Here you are LESCRETS FRUITS ET POMOLOGIE LISTE des variétés de poires existantes .There are more than what’s on this list. The hard part is there is a lot people who dont know that is needed to be known to understand pears. As an example pears are like their own language because it is different languages not just English or French. Lets say your an American pear breeder and your education is in gene modification. Lets say they attended Kansas State. Once they graduate where do they begin and we know they will start with common known types of pears. In France education in gmo is not allowed as it’s prohited in most of Europe. They are proficient in history and language of pears. Someone might say what difference does it make and the difference is huge. The word beurre means butter so when you see a catalong like this NCGR-Corvallis: Pyrus Catalog and your from france you know the pears that taste buttery. You are interested in the list below.
Most Americans do not understand what it means to say beurre bosc so they bosc Bosc pear - Wikipedia .Already lost by the time it arrives in the grocery store this is a butter pear. Same thing when it arrives at the gmo facility bosc is used in breeding to detect certain viruses but its not known there are more butter pears. Corvallis on the other hand teaches about pears and their collection is massive so the focus on analysis. Preservation of species etc. But not so much on breeding. Let me talk history for a second Jean Baptiste Van Mons specifically was a pear breeder whos work to this day cannot be duplicated Jean-Baptiste Van Mons - Wikipedia. This is an accurate statement " He was the most prolific pear breeder known, producing no fewer than 40 superior varieties over a 60-year period, including Bosc and D’Anjou pears. Van Mons readily shared his observations and plants, and developed effective ways of exporting cuttings and seedlings as far away as the United States. After his death his seed collection was acquired by Alexandre Bivort.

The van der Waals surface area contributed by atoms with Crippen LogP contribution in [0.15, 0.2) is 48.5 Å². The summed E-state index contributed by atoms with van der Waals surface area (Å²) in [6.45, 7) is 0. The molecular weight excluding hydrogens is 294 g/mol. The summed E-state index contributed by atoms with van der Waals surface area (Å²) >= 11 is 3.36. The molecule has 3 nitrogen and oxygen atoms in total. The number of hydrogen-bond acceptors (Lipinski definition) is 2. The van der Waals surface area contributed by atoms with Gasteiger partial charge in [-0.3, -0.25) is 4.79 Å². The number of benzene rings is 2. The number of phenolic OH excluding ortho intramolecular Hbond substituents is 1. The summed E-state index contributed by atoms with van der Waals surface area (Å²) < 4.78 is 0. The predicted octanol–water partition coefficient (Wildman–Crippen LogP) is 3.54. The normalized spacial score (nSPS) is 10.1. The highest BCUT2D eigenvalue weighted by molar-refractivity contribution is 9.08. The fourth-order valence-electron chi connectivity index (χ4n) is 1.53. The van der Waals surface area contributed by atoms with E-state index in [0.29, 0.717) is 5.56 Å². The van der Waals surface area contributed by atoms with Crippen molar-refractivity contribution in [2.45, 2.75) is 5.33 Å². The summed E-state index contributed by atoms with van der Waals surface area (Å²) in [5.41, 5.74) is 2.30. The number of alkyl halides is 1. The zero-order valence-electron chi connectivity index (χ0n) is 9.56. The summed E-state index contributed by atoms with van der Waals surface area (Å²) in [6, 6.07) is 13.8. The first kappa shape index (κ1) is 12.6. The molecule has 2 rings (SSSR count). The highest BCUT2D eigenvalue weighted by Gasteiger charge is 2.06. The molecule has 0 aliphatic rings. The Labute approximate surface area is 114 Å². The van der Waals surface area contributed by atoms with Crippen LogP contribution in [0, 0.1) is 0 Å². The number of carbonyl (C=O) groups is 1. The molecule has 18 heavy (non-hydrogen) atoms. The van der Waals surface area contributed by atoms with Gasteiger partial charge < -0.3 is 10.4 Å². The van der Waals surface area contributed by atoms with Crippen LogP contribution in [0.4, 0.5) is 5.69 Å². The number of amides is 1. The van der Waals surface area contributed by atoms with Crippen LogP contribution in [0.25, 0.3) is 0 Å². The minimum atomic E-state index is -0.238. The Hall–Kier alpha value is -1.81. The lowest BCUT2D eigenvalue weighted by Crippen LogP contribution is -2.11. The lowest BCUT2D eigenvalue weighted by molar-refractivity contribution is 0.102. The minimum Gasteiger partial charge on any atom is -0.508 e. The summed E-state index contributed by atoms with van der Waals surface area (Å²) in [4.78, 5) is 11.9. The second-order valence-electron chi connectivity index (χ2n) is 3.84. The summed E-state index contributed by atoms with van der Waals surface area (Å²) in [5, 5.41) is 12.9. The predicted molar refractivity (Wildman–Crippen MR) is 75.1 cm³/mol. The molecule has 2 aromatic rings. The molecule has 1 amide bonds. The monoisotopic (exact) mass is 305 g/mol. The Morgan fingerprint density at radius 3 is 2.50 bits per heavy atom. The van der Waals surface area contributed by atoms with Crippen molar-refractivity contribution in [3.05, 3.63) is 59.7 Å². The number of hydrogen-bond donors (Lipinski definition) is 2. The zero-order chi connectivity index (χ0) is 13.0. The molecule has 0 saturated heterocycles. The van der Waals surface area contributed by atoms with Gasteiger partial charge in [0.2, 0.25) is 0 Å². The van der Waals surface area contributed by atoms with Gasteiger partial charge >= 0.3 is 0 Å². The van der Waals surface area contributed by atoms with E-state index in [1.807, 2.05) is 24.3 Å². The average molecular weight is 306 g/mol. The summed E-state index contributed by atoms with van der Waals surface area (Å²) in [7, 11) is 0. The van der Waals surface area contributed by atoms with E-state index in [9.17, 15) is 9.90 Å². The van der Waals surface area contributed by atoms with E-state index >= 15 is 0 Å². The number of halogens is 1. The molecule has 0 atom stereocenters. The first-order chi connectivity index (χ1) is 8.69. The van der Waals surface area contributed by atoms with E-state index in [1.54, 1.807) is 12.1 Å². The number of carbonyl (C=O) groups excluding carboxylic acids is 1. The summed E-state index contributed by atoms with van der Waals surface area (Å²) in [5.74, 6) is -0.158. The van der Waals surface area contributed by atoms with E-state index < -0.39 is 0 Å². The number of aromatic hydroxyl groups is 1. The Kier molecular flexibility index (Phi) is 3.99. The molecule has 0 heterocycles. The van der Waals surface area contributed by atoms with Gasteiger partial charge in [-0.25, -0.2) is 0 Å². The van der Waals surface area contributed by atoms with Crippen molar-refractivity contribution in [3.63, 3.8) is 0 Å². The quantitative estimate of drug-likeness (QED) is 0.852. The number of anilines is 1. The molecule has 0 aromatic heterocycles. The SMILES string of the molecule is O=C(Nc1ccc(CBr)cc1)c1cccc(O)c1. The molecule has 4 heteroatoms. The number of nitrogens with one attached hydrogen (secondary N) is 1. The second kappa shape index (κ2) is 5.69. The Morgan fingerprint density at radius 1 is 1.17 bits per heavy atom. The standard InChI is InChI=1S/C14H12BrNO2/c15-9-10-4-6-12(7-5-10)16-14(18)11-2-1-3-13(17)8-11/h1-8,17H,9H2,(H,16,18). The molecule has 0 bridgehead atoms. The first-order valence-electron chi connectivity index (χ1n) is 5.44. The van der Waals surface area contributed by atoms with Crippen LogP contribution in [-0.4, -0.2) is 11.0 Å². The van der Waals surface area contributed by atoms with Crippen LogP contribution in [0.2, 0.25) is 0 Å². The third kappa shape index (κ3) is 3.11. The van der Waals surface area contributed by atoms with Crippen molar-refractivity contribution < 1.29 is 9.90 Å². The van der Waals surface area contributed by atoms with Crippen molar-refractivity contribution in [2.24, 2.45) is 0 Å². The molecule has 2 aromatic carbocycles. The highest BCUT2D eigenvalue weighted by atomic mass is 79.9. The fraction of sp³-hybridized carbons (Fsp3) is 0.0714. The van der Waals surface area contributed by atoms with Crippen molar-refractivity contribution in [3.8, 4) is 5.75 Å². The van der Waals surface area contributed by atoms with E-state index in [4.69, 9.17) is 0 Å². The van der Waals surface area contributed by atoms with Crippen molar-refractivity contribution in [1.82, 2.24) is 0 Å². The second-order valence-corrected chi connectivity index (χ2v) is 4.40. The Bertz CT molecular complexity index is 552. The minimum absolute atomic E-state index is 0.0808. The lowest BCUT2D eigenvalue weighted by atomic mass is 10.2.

The French and Belgians were fanatical about pears, and spent an inordinate amount of time developing new varieties of pear with a buttery taste in the 18th century. A few Belgian varieties show this by having Beurré in the name. Louis XIV doted on pears, his greatest fruit love after figs and, not surprisingly, many varieties were cultivated at Versailles by his gardener Jean-Baptiste de la Quintinie.
He was a founding member of the second Société des douze. "
The last long term pear breeding in modern Canadian history was 1962 and it was harrow. “The ‘Harrow’ (Ontario, Canada) pear breeding program was initiated in 1962 to develop fire
blight resistant pear selections for the fresh and processing markets. Six cultivars have been
introduced for commercial production in Canada, some of which have been protected and
introduced in Europe. Several additional selections have been protected in Canada and will be
introduced in the near future. Two cultivars have been protected, named and introduced to
the European market. All selections and introductions have good to excellent resistance (but
not immunity) to natural fire blight infections.”
270287.pdf (1.9 MB)
There is much more i could say involving pears around the world but i have said much of it already
History of important things like the jesuit pear have all but dissapeared which was brought up here Jesuit Pear
Just for fun … 3000 pear trees in 20’ x 20’ plantings would require at least 27.5 acres.
This orchard is pretty amazing now i’m top working many large trees.